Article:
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Debunking the story about the Russian meteor event

This Friday, about 15 hours apart, two rare events occured:

1. A 15 meters meteor exploded above Russia
2. A 50 meters meteorite missed Earth by less than 20,000 miles

Astronomers claim that both events are unrelated, because the meteorites in question were flying in opposite directions (South to North vs. North to South).

Here I claim that the 2 events are related, and that indeed, we are dealing with two fragments of the same space rock (the Russian explosion is NOT a test nuke from some rogue entity).

1. The probabilities do not make sense

The first event is said to happen every 100 years. The second every 40 years. Thus, if unrelated, the chance that (1) and (2) occur on a same year is 0.025%. The chance that they occur on a same day is 0.000068%. The chance that in your lifetime, you see such a coincidence is about 75 times higher. Now the chance that any kind of extremely rare event occur during your lifetime is actually very high, but that's another story.

One might suspect that some of the above numbers are wrong: maybe 15, 50, 40 or 100 is wrong, thus making this coincidence far more likely than it seems at first glance. However, I believe that these numbers are accurate enough to make the probability incredibly small, and I persist with my belief that indeed, the two events are thus related. Read below for my explanation.

2. Look at the graph below

The fact that both rocks were flying in total opposite directions actually makes perfect sense! Below A and B represent respectively the smaller and larger space rocks. Metorites are known to break due to tidal (gravitional) forces when approaching large bodies (Sun or Jupiter - or it might have happened long ago).

The graph speaks for itself.

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Comment by David J Corliss on February 18, 2013 at 8:52am

Debunking the debunking....

The graph that "speaks for itself" is incorrect: meteors absolutely do not follow the path described in A. They don't follow the path desscribed in B, either, which is perfectly straight.

Meteors - whether hits of near-misses - follow a path described by a hyperbola. A careful look at the pictures provided by NASA reflect this. (I don't think think there is enough detail in the pictures to positively identify it as a hyperbola but one can see that it is curved, not straight, and is an open curve.) In no case will the meteor wrap around Earth, as is incorrectly shown in the graph.

(Sorry for the credentials in this case, but I think it's relevent here.)
David J Corliss, PhD
University of Toledo / Department of Physics and Astronomy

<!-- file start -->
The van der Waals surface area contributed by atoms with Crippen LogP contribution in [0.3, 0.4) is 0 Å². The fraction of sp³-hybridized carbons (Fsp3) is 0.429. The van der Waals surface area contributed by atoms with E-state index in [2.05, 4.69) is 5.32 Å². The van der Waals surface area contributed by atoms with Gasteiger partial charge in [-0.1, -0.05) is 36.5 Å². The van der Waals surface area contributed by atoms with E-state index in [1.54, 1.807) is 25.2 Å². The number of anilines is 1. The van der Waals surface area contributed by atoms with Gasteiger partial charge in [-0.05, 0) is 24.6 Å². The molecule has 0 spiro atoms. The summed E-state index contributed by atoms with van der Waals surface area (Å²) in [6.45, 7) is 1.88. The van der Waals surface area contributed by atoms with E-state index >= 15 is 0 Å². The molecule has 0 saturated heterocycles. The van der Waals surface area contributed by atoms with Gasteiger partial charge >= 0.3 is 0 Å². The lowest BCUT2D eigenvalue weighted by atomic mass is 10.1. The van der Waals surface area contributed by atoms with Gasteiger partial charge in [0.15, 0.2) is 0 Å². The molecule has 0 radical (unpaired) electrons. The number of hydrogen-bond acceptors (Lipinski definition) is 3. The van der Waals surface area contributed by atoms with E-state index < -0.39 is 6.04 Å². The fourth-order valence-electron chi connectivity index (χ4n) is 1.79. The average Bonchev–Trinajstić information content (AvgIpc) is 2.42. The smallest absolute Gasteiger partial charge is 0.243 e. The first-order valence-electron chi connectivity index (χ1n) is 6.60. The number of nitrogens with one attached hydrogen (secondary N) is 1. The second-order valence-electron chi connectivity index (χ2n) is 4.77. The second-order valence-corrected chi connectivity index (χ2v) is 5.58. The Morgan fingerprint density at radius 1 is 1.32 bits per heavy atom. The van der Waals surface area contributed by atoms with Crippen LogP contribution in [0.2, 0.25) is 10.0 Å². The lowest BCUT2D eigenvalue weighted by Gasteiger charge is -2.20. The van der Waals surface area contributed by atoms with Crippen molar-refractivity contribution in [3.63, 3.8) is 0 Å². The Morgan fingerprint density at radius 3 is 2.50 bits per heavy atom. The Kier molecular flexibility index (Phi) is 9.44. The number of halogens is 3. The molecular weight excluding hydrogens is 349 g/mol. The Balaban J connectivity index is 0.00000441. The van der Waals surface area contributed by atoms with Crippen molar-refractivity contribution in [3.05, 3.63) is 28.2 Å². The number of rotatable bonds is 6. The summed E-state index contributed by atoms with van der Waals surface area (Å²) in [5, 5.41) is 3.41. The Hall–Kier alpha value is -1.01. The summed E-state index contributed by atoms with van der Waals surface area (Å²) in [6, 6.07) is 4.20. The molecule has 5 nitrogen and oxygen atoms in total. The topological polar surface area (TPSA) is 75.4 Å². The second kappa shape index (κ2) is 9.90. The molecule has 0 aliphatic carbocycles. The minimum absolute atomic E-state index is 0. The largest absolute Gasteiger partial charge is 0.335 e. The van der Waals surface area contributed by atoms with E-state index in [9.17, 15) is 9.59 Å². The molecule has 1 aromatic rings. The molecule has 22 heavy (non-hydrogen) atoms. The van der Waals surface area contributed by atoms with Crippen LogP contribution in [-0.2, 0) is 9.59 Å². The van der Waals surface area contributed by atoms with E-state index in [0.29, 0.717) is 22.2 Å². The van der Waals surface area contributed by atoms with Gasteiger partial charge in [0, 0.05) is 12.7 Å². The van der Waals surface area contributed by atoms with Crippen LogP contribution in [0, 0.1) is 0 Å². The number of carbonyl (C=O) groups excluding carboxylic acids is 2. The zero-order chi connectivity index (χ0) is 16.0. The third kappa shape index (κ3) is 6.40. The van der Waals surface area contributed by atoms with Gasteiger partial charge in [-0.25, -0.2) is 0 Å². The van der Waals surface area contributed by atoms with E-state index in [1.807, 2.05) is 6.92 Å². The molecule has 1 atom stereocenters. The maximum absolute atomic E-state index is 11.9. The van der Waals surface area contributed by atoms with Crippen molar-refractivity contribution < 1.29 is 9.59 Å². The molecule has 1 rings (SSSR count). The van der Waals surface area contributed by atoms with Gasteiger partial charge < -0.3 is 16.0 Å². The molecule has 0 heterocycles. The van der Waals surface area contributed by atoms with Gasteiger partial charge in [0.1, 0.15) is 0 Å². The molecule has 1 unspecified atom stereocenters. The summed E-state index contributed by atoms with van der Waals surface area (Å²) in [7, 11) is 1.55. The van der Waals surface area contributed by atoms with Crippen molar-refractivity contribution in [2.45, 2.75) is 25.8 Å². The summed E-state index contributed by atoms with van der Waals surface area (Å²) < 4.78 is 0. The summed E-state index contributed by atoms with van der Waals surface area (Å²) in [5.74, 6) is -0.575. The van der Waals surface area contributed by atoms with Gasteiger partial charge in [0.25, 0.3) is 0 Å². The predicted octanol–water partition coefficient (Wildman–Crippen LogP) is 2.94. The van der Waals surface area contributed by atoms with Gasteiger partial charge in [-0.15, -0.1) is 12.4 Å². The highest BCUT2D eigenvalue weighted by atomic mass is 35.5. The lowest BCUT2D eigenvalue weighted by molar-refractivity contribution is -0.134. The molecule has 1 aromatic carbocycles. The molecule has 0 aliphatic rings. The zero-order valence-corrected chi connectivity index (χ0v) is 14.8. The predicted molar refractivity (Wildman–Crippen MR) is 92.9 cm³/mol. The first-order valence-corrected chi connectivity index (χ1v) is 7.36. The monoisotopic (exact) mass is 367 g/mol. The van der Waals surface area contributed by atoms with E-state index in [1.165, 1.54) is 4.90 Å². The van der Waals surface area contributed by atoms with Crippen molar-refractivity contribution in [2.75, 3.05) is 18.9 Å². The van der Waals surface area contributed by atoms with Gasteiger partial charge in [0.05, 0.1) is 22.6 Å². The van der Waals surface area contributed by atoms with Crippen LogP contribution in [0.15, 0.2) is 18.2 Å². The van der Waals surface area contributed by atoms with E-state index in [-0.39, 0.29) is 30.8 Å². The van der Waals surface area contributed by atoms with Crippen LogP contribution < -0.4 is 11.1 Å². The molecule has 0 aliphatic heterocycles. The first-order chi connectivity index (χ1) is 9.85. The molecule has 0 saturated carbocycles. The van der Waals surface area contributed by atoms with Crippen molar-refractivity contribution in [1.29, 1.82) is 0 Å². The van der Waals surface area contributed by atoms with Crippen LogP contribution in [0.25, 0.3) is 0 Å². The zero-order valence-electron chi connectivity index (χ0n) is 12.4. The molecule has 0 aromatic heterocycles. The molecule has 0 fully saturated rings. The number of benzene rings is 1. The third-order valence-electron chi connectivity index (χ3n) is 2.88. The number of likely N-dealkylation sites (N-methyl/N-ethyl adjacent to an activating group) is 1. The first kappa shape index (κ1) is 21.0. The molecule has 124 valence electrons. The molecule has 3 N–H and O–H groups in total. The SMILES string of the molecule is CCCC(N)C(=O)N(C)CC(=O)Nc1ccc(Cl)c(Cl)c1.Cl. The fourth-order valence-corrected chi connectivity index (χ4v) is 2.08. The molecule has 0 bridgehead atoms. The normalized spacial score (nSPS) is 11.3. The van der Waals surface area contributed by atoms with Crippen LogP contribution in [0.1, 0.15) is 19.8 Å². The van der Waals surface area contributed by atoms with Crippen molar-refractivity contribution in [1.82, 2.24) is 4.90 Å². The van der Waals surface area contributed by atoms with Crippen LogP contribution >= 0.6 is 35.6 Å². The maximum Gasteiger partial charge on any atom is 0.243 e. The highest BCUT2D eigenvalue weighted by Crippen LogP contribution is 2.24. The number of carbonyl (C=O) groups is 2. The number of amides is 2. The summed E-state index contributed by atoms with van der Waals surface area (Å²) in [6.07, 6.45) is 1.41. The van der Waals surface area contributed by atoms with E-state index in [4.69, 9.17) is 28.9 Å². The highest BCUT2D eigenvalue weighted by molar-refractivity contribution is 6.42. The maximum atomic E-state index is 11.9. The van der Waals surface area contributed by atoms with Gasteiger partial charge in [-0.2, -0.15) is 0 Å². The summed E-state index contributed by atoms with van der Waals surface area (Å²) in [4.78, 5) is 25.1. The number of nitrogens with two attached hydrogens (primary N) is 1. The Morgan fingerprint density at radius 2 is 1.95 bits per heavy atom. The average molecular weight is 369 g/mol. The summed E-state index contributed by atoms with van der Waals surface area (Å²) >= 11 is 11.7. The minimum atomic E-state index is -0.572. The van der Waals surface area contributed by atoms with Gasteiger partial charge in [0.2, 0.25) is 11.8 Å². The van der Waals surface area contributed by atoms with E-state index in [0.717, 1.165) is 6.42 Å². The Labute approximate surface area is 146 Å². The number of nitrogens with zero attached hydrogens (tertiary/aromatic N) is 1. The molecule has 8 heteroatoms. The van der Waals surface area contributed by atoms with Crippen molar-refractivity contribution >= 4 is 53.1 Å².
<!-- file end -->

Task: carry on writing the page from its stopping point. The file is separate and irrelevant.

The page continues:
(But it doesn't take a PhD in astrophysics like me to see this - celestial mechanics isn't even my specialty - anyone with a BS in physics and / or astronomy should done this problem.)

Comment by Robert Vanderbei on February 17, 2013 at 7:17pm

There is no complete all-sky monitoring system that would detect every possible threat.   It's not a conspiracy.   It's just lack of resources.

Comment by Vincent Granville on February 17, 2013 at 4:16pm

@Robert: Thanks for correcting my computations. I made them late at night yesterday, and the purpose of my discussion is to have people use their brain and think - even if that means coming with a rebuttal to my suggestion - rather than blindly believing journalists.

Newspapers have been very quick to write that the two events were independent. While they could be independent for some reasons (e.g. because the 40 and 100 years are indeed wrong because it's based on old data when most small space rocks were not detected at all), it is also possible that newspapers and astronomers might be wrong, maybe because the phenomenon is not fully understood despite claims to the contrary, or maybe because they lie.

Claiming that such an improbable coincidence is indeed a coincidence can serve two goals: for the newspapers, increasing page views and thus revenue. For the NASA, making us believe that meteors are far more numerous than we think, to try to get more funding for meteor monitoring programs.

I'm not saying this is the case - just a possibility. After all, cigarette manufacturers spent billions to convince us (as long as they could) that lung cancer and smoking were coincidental. Likewise, drug manufacturers have lied in similar ways to keep highly profitable drugs on the market as long as they could. Global warming opponents have played the same game, and more recently, gun advocates claim not only that gun deaths are not related to gun ownership, but instead that gun ownership should indeed be increased (e.g. by forcing all teachers to be armed) to reduce gun deaths.

Comment by Robert Vanderbei on February 17, 2013 at 2:10pm

I agree that it seems unlikely that the two events happening on the same day is a coincidence.  But, there are two small errors in the analysis.

First:  The probability of the asteroid flyby is irrelevant since we are conditioning on that happening and we are assuming independence. The meteor event is said to happen about once in a hundred years. So, the probability that that event happened on the same day is 1/(100*365) = 0.000027. That's a very small number.  I'd be surprised if it proves to be a coincidence.

Second:  When converting from "per year" to "per day" you divided by 365. You should have divided by 365 squared. So, in the product of the two probabilities calculation, you should have come up with 0.00000019% not 0.000068% as claimed.

Comment by Todd Morris on February 17, 2013 at 8:01am

For the moment, NASA is presenting a very similar graphic for the asteroid path, Vincent.

I am still looking for the tracking coordinates of the meteor.